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Anglo-Italian Agreement Does Not Concern Spanish Situation---Langer

Small Chance of Either for Gain at Expense of Spain; Italy Lands More Troops

NO WRITER ATTRIBUTED

No change in the present equilibrium in European affairs can be expected from the recent Angle-Italian agreement to maintain status quo conditions in the Mediterranean region, declared William L. Langer '15, Coolidge Professor of History, in an interview last night.

"The agreement represents a liquidation of the Ethiopian affair rather than the formulation of a new policy by either Italy or England toward the Spanish crisis. Written in very general terms, it can not have great effect because it makes no effort to solve the problems caused by the attitude of great powers to the crisis."

"It is, however, hard to see," he continued, "how under the terms of the agreement Italy could get any Spanish islands in the Mediterranean. Furthermore, from the rumpus Spain has been raising for the past 200 years about the English at Gibralter, I don't think it likely that she would give Italy any islands."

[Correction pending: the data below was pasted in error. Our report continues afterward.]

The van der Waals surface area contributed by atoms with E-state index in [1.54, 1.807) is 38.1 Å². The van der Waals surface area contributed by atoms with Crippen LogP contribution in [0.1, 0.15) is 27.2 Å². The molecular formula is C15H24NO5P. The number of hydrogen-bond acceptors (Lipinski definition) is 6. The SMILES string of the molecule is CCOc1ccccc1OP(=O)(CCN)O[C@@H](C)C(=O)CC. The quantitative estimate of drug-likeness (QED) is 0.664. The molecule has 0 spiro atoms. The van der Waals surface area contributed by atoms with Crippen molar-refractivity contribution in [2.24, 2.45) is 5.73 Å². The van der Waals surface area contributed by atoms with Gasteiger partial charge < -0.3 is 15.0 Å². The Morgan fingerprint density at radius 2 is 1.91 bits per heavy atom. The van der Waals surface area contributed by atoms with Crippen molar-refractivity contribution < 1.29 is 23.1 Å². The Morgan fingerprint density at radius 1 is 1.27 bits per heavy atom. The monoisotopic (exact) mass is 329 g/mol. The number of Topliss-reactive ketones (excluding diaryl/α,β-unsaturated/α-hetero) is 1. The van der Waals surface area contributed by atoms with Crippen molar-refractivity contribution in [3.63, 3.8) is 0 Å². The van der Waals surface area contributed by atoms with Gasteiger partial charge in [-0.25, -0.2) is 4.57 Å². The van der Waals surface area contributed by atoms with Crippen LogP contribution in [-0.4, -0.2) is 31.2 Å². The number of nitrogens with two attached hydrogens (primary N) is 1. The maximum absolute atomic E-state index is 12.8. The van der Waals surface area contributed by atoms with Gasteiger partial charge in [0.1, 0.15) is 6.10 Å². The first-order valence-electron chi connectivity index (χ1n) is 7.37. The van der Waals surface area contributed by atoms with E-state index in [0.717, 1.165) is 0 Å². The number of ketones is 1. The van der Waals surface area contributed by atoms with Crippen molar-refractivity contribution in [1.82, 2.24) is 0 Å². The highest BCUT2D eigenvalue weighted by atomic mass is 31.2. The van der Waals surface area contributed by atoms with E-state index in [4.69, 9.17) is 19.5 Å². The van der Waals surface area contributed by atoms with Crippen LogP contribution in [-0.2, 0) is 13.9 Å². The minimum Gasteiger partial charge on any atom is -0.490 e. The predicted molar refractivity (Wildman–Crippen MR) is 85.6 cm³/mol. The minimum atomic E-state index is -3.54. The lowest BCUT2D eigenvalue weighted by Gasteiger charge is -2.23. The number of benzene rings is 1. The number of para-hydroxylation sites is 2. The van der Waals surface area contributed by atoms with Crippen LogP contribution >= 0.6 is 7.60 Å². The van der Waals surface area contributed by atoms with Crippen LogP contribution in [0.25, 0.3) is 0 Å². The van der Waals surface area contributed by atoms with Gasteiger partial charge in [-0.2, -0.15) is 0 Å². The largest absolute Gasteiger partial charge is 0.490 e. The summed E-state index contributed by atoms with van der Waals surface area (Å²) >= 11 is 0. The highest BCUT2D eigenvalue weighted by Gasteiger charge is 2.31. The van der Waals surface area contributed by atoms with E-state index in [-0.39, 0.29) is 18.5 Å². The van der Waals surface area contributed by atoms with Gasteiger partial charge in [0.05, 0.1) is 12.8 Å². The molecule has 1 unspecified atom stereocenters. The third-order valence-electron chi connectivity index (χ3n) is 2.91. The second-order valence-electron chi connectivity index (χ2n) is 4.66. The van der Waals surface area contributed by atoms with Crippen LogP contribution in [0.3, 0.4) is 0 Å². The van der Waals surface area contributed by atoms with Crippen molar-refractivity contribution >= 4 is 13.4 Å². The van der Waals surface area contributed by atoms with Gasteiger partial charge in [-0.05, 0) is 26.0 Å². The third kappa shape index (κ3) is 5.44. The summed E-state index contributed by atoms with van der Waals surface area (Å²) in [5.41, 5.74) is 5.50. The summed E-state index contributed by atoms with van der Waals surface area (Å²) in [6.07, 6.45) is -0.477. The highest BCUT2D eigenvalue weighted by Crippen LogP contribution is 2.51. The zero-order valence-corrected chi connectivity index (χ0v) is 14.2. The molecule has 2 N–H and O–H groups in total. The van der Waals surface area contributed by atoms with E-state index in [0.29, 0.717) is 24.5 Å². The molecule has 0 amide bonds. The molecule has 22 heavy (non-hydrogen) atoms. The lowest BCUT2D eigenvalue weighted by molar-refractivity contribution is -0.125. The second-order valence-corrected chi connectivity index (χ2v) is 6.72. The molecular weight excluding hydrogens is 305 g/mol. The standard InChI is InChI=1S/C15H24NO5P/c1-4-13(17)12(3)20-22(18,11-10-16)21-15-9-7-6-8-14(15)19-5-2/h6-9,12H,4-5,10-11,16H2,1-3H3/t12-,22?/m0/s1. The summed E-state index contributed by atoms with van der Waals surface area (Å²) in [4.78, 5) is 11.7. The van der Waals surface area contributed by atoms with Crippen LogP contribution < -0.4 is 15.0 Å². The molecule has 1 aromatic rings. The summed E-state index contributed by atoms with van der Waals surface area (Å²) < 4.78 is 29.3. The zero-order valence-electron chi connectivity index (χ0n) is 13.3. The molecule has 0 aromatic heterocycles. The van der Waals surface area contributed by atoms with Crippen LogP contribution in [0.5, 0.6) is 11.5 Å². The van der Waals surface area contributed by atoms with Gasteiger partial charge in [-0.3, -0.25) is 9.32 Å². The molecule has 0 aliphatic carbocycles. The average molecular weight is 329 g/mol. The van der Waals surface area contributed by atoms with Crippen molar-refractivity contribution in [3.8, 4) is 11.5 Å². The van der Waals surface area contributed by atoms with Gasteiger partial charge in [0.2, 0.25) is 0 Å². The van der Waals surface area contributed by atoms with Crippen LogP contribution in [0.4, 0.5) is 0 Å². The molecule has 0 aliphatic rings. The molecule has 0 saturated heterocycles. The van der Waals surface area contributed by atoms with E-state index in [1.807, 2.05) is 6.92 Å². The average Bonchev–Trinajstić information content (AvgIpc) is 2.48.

Germany Still Allied

"The most extraordinary thing about the agreement", Langer stated, "is that on the very same day that it was made public, Italy was reported to have landed more than 4000 troops at Cadiz. This is sufficient proof that the agreement did not aid the British position."

"Italy probably conferred with Germany before beginning negotiations with Great Britain began at all, and there is every reason to believe that they will continue to stick close together just as long as it remains profitable to both, but either one would ditch the other if the occasion arose."

Langer stated that the whole Spanish affair is being used by Italy and Germany as a means of squeezing France and England. In reply to the strong feeling against Germany's sending more volunteers into Spain, shown by England, Germany has continued in its interference with an air of "How much will you give us to quit?"

"Of course", he continued, "Germany may be dickering with Portugal to obtain permission to exploit the latter's colonies in Africa. In such a case they will probably soften their voice in European affairs for a while to please Britain and make her more amenable to the venture."

Langer will speak about the Spanish situation before the War College in Washington on Wednesday, January 13.

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